One of our themes here is liberty. It is often said that our modern conception of liberty is the joint product of Greek philosophy, Roman Law and our ‘Judeo-Christian’ heritage. A moment’s thought gives pause for thought. Greek philosophy and Roman Law were as compatible with slavery as was Judaism; early Christianity, whilst not condoning the practice, advised its followers to accept it – but to remember that all Christians were equal in God’s sight. The idea that men are everywhere created equal is certainly Christian in origin, but the idea that man has the right to life, liberty and the pursuit of happiness is at best Deist. It is hard to see it as Christian – where in that is any need for redemption from sin, or for the crucifixion and resurrection? Life and liberty in this world are not the Good News we are to proclaim.
Although our society has much to say about ‘human rights’, it is hard to see what they can mean in the abstract. Within the context of a particular society – the admitted claims of one individual against another, we can see what it means. If these really were ‘rights’ that inhered in being human, we might well have witnessed their presence before very modern times.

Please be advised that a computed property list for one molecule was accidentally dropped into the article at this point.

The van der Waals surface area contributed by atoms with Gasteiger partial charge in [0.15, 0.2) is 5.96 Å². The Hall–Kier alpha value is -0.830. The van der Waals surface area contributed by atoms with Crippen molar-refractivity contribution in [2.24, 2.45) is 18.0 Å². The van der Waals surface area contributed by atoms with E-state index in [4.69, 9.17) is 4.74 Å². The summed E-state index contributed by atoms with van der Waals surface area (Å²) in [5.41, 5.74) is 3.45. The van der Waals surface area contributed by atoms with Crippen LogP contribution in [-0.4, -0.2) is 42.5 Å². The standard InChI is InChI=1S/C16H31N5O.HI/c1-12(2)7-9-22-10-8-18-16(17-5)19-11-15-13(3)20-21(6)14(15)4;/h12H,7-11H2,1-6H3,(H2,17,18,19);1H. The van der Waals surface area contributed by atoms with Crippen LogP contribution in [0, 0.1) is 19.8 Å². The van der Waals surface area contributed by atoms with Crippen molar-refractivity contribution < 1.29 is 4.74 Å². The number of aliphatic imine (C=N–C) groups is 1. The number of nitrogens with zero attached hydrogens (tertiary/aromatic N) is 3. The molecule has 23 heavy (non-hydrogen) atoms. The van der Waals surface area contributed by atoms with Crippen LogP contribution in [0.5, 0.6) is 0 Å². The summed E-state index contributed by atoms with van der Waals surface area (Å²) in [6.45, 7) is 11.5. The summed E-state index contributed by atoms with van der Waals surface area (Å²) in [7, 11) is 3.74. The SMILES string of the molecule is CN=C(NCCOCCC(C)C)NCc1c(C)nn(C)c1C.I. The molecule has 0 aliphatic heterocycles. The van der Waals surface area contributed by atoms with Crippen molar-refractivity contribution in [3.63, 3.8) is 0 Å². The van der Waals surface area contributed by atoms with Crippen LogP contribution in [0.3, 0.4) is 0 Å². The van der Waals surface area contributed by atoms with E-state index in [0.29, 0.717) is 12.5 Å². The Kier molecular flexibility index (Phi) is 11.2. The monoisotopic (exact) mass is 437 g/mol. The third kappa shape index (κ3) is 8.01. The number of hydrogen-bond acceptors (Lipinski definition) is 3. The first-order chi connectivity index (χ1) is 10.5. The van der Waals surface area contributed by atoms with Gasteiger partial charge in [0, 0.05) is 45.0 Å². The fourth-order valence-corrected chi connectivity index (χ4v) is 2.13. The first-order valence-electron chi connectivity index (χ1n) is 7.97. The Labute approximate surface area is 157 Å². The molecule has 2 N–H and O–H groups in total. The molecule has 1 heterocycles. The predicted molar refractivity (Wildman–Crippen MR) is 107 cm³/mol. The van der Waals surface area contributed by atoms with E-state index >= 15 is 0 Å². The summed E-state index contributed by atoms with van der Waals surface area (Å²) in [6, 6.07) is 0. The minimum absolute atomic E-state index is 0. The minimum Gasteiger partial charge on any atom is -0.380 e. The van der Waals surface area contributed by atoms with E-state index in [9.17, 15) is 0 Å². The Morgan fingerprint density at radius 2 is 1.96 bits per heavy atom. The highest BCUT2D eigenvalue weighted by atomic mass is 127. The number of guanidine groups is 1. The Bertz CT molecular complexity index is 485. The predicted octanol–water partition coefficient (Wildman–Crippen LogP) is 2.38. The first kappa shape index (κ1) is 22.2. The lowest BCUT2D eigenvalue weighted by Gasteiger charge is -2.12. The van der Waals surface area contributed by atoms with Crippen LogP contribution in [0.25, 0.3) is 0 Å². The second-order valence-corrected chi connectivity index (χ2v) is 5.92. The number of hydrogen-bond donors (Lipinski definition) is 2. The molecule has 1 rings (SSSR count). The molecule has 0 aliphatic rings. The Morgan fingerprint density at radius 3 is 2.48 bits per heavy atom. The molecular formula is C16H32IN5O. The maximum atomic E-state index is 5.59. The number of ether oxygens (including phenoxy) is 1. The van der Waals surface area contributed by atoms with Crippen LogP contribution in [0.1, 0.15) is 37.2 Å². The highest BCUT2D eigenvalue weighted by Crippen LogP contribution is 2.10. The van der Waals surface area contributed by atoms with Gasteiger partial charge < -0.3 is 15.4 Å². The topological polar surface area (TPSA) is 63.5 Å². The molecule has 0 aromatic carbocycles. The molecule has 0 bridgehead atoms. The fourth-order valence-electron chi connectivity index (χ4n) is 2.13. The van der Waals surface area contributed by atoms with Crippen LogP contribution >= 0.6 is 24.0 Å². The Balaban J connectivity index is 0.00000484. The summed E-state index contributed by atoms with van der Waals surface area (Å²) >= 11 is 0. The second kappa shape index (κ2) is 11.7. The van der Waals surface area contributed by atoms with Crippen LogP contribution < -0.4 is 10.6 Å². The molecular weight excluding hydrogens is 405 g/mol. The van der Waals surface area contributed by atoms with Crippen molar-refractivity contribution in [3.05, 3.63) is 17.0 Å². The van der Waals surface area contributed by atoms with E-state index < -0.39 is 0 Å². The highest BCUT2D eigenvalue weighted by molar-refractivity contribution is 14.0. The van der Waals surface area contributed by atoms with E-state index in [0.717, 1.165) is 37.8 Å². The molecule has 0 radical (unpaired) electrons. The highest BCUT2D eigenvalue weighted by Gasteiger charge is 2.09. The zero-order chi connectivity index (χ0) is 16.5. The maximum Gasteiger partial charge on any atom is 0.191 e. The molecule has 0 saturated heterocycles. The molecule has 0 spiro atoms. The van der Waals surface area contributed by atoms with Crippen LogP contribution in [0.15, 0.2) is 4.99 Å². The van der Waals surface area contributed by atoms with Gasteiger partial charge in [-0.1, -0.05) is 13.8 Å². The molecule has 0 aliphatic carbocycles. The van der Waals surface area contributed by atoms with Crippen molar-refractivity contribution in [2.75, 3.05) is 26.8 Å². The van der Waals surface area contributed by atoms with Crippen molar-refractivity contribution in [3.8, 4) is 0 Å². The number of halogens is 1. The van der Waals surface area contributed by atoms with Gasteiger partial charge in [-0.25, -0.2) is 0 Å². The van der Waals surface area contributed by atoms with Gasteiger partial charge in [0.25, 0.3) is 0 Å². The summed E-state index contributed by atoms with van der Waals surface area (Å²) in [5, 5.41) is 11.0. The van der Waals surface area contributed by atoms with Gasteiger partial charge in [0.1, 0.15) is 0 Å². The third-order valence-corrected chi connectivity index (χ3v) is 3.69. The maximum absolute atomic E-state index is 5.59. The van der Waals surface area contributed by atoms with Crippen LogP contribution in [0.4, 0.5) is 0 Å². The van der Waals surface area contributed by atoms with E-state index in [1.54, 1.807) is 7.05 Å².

The Gospel is a social Gospel – although not in the sense it has come to be used. The Good News is imparted to us not as an isolated individual, atomised from our fellows, but rather as a member of a called-out community. St Paul provides us with the classic description of Christian society – ‘we being many are one bread and one body, for we are all partakers of one bread’. We are, there, placed in our proper perspective – as part of the body of the church. We receive our new nature from God as part of the Church – not as some isolated individual with a ‘right’ to salvation; we have no rights. We are sinners, we are guilty, we deserve justice – and yet in God’s church we receive mercy.
This is very remarkable indeed – and we sometimes forget that. God adopts us as his children, and we are not servants, but sons and daughters. God’s kingdom is a family, and we are part of that family. We may choose to behave like the elder brother in the parable of the Prodigal, but that is clearly not what God wants from us. He draws from us love, because it is love he offers us first. There is here, nothing of the language of ‘rights’, nor yet of some inalienable right to happiness and liberty. There is only the language of love – within the family. And we, what must we do to receive this? Not assert some inalienable right, but simply to bow the knee to the Father, confess we are not what we ought to be, confess we are unworthy, and believe in Him who died for us and rose again to redeem us. Christ died for sinners. if we are not sinners, we cannot be saved. Am I unjust and ungodly? Yes, and because of it, I qualify for love and if I will only admit my guilt and my sin, then I am saved in Him.